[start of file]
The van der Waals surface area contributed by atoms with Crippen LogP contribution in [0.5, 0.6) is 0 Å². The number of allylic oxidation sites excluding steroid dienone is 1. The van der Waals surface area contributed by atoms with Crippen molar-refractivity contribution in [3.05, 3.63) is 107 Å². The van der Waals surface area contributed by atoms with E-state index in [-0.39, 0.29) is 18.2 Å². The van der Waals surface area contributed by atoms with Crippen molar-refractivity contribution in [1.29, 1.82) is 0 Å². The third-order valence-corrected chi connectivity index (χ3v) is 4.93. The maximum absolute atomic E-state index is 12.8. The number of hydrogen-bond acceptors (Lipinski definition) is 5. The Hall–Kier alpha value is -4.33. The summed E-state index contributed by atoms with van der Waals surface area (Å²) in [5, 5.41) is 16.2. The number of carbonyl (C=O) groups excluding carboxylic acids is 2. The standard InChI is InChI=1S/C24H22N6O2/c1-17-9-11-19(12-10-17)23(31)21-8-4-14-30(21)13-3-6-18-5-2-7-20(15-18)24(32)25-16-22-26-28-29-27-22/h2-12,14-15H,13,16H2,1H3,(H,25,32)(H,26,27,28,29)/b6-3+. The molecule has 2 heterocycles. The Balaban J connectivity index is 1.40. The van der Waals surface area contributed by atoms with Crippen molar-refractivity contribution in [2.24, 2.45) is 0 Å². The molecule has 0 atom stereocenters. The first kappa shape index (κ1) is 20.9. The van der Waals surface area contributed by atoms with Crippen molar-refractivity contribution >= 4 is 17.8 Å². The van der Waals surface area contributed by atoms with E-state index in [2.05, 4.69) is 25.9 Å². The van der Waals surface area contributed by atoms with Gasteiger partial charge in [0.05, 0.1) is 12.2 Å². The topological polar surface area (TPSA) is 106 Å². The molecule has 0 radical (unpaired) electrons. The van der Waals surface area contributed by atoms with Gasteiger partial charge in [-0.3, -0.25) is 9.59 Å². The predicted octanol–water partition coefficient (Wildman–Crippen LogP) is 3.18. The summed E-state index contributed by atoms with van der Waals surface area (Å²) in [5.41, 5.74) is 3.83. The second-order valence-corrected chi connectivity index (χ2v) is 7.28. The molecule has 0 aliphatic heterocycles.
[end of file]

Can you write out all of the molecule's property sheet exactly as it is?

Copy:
The van der Waals surface area contributed by atoms with Crippen LogP contribution in [0.5, 0.6) is 0 Å². The number of allylic oxidation sites excluding steroid dienone is 1. The van der Waals surface area contributed by atoms with Crippen molar-refractivity contribution in [3.05, 3.63) is 107 Å². The van der Waals surface area contributed by atoms with E-state index in [-0.39, 0.29) is 18.2 Å². The van der Waals surface area contributed by atoms with Crippen molar-refractivity contribution in [1.29, 1.82) is 0 Å². The third-order valence-corrected chi connectivity index (χ3v) is 4.93. The maximum absolute atomic E-state index is 12.8. The number of hydrogen-bond acceptors (Lipinski definition) is 5. The Hall–Kier alpha value is -4.33. The summed E-state index contributed by atoms with van der Waals surface area (Å²) in [5, 5.41) is 16.2. The number of carbonyl (C=O) groups excluding carboxylic acids is 2. The standard InChI is InChI=1S/C24H22N6O2/c1-17-9-11-19(12-10-17)23(31)21-8-4-14-30(21)13-3-6-18-5-2-7-20(15-18)24(32)25-16-22-26-28-29-27-22/h2-12,14-15H,13,16H2,1H3,(H,25,32)(H,26,27,28,29)/b6-3+. The molecule has 2 heterocycles. The Balaban J connectivity index is 1.40. The van der Waals surface area contributed by atoms with Crippen molar-refractivity contribution in [2.24, 2.45) is 0 Å². The molecule has 0 atom stereocenters. The first kappa shape index (κ1) is 20.9. The van der Waals surface area contributed by atoms with Crippen molar-refractivity contribution >= 4 is 17.8 Å². The van der Waals surface area contributed by atoms with E-state index in [2.05, 4.69) is 25.9 Å². The van der Waals surface area contributed by atoms with Gasteiger partial charge in [0.05, 0.1) is 12.2 Å². The topological polar surface area (TPSA) is 106 Å². The molecule has 0 radical (unpaired) electrons. The van der Waals surface area contributed by atoms with Gasteiger partial charge in [-0.3, -0.25) is 9.59 Å². The predicted octanol–water partition coefficient (Wildman–Crippen LogP) is 3.18. The summed E-state index contributed by atoms with van der Waals surface area (Å²) in [5.41, 5.74) is 3.83. The second-order valence-corrected chi connectivity index (χ2v) is 7.28. The molecule has 0 aliphatic heterocycles.